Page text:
Cells and Materials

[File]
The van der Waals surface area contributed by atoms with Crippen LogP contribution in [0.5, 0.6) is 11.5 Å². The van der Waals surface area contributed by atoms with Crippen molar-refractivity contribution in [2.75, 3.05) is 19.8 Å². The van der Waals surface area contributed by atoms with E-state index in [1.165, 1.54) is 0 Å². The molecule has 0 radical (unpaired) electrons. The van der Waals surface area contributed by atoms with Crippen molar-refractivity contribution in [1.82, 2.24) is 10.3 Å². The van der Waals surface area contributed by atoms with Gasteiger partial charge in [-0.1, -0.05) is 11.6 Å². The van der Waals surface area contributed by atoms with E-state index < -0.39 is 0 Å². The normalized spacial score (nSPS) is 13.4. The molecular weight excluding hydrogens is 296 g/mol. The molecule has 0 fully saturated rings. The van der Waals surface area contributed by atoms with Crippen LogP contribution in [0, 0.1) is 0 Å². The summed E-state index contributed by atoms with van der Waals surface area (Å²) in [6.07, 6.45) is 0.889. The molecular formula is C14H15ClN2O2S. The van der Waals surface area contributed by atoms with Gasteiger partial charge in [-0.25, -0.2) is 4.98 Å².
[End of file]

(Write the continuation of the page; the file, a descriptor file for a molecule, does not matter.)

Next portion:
We have recently shown that differentiating bone cells are capable of elaborating, in vitro, a calcified matrix at the interface with several non-biological substrata which is similar to cement lines found in remodelling bone tissue. From previous morphological observations, this matrix appeared free of assembled collagen fibres which indicated that osteogenic cells produce an initial mineralized matrix before overt collagen fibre production. In the work reported herein, we used six antibodies to extracellular matrix components and two conjugates of secondary antibody, fluorescein and colloidal gold, to initiate a preliminary characterization of the organic components at the bone cell substratum interface at early periods of culture. The labels were visualized by transmitted fluorescence light and immuno-gold scanning electron microscopy, respectively. Both secondary and backscattered modes were employed in the latter. The results showed that while chondroitin sulphate was ubiquitous in this culture system, osteopontin labeled discretely at the ends of cell pseudopodia, initially, following which the substratum surface was strongly labeled. The distribution of fibronectin was significantly different to that of osteopontin and indicated that this protein was primarily involved in cell/cell rather than cell/substratum adhesion. Although Type I collagen was not present in the extracellular matrix at early periods of culture, it was evident intracellularly at 3 days and extracellularly after the formation of the initial cement-like matrix. However, Type III collagen displayed the inverse sequence. In less mature cultures, it exhibited a ubiquitous distribution, while it was un-detectable at later stages of culture. Finally, osteocalcin was the only antibody employed which showed no labeling at early culture periods while at later stages, both the cellular compartment and the previously formed interfacial matrix labeled positively.